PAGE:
Miller, who grew up in England (like his creator), has been shaken up by relationship problems – his girlfriend is bitterly honest about his flaws – and this has affected his ability to attract successful writers to the firm he works for.   And then, suddenly, he finds that his favorite author in the world – one-time Pulitzer Prize-nominated author Douglas Kelsey – is back in the Big Apple after spending years hiding out in the artists’ community of Woodstock.   Miller impulsively follows Kelsey when he spots him one day out on the streets of the city, and learns that the trail ends at an AA meeting in a church.

How is Miller going to get to speak to the reclusive Kelsey, a modern-day J.D. Salinger?   Well, simple, he will just pretend that he has a drinking problem and begin joining the meetings “in the rooms” of NYC.   But, actually, it’s not so simple because as he carries out his plan, Miller finds that he’s now lying all of the time to the two sets of people in his life – to his co-workers, he insists that he’s not a heavy drinker and does not have a problem (they think he’s in denial); to his new fellow AA members, he insists that he can’t handle his liquor or his women (oh, so he’s co-addicted to sex, just as they suspected).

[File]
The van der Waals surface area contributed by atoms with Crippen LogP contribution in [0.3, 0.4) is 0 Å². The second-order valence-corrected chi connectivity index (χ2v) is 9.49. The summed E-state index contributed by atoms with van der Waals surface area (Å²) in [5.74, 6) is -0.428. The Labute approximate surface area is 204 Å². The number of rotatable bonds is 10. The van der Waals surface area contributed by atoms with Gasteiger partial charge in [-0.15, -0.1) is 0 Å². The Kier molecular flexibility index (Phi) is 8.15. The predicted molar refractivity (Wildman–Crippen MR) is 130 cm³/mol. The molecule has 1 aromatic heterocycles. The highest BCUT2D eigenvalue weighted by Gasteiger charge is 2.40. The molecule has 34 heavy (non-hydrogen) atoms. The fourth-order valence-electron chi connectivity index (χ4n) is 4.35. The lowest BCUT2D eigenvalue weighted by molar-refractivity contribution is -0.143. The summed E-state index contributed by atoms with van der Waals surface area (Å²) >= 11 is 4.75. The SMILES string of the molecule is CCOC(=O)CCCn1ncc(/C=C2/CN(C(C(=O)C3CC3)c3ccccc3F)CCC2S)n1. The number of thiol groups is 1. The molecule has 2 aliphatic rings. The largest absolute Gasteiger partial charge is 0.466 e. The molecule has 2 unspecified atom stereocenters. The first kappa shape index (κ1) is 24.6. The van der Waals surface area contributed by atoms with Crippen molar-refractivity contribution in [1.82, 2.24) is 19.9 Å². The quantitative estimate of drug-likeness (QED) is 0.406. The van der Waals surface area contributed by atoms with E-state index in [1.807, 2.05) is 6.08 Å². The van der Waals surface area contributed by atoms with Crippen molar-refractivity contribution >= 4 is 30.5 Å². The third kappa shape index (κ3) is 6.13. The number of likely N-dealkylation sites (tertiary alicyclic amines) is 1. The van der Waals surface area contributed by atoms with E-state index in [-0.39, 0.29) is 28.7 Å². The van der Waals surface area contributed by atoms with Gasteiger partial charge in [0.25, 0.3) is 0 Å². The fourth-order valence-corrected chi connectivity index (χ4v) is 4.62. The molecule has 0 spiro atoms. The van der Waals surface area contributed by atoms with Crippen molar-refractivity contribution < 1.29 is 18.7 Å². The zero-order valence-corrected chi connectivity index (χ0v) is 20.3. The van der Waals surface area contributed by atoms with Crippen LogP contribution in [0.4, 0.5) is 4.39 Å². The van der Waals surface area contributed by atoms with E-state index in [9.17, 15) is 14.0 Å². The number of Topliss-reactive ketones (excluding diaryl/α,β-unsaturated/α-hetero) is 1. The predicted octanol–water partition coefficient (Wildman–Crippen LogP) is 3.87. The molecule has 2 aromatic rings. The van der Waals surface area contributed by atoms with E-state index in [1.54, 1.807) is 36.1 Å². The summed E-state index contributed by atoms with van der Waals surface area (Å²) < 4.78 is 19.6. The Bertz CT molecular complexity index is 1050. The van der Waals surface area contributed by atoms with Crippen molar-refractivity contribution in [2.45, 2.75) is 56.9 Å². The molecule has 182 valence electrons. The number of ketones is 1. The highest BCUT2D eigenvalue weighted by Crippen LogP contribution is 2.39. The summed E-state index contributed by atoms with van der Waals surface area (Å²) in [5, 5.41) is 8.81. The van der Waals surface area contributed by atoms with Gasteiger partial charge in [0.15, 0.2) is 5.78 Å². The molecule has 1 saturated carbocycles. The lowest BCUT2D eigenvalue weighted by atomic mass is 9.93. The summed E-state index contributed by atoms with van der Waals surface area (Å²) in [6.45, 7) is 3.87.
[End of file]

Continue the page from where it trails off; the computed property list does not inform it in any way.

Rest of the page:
If things aren’t complicated enough, Miller is soon attracted to Lola, a young woman he meets at one of these meetings – a woman who serves as a trusted liaison between him and the respected author – and they begin to get physical.   But, Catch-22, the rules of AA prohibit them from getting close to each other for a minimum of a year – a year based on mutual sobriety.   Eventually, Miller is not quite sure what he wants and just as he’s becoming addicted to Lola, his ex-flame comes back into his life.